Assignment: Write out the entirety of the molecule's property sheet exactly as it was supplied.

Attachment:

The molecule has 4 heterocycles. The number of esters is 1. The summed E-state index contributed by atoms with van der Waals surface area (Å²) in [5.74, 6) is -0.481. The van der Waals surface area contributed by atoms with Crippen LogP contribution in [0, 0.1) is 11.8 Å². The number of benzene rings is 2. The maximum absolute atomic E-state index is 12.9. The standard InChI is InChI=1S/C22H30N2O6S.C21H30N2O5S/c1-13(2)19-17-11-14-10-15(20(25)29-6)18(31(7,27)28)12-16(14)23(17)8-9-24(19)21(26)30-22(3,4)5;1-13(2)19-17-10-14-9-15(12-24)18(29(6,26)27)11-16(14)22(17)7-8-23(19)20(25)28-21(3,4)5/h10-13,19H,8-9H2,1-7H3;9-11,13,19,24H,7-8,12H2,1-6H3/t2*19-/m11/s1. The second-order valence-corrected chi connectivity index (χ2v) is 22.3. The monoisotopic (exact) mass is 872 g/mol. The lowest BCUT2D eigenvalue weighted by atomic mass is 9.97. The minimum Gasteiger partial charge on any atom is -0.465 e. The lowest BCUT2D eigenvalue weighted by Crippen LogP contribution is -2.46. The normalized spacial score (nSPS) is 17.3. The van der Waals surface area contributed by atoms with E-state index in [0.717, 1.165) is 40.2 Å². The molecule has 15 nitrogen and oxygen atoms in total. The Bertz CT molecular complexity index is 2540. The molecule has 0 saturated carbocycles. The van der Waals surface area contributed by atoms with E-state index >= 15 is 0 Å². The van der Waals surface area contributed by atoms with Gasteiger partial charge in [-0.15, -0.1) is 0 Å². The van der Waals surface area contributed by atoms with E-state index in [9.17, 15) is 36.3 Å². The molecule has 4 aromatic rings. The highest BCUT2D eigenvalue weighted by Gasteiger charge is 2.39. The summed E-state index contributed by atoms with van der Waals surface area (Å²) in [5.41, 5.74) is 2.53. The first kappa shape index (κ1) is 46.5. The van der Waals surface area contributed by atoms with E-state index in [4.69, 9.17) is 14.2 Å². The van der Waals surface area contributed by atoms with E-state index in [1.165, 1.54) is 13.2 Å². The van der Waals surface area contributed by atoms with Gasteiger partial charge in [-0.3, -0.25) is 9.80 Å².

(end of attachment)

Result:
The molecule has 4 heterocycles. The number of esters is 1. The summed E-state index contributed by atoms with van der Waals surface area (Å²) in [5.74, 6) is -0.481. The van der Waals surface area contributed by atoms with Crippen LogP contribution in [0, 0.1) is 11.8 Å². The number of benzene rings is 2. The maximum absolute atomic E-state index is 12.9. The standard InChI is InChI=1S/C22H30N2O6S.C21H30N2O5S/c1-13(2)19-17-11-14-10-15(20(25)29-6)18(31(7,27)28)12-16(14)23(17)8-9-24(19)21(26)30-22(3,4)5;1-13(2)19-17-10-14-9-15(12-24)18(29(6,26)27)11-16(14)22(17)7-8-23(19)20(25)28-21(3,4)5/h10-13,19H,8-9H2,1-7H3;9-11,13,19,24H,7-8,12H2,1-6H3/t2*19-/m11/s1. The second-order valence-corrected chi connectivity index (χ2v) is 22.3. The monoisotopic (exact) mass is 872 g/mol. The lowest BCUT2D eigenvalue weighted by atomic mass is 9.97. The minimum Gasteiger partial charge on any atom is -0.465 e. The lowest BCUT2D eigenvalue weighted by Crippen LogP contribution is -2.46. The normalized spacial score (nSPS) is 17.3. The van der Waals surface area contributed by atoms with E-state index in [0.717, 1.165) is 40.2 Å². The molecule has 15 nitrogen and oxygen atoms in total. The Bertz CT molecular complexity index is 2540. The molecule has 0 saturated carbocycles. The van der Waals surface area contributed by atoms with E-state index >= 15 is 0 Å². The van der Waals surface area contributed by atoms with Gasteiger partial charge in [-0.15, -0.1) is 0 Å². The van der Waals surface area contributed by atoms with E-state index in [9.17, 15) is 36.3 Å². The molecule has 4 aromatic rings. The highest BCUT2D eigenvalue weighted by Gasteiger charge is 2.39. The summed E-state index contributed by atoms with van der Waals surface area (Å²) in [5.41, 5.74) is 2.53. The first kappa shape index (κ1) is 46.5. The van der Waals surface area contributed by atoms with E-state index in [4.69, 9.17) is 14.2 Å². The van der Waals surface area contributed by atoms with E-state index in [1.165, 1.54) is 13.2 Å². The van der Waals surface area contributed by atoms with Gasteiger partial charge in [-0.3, -0.25) is 9.80 Å².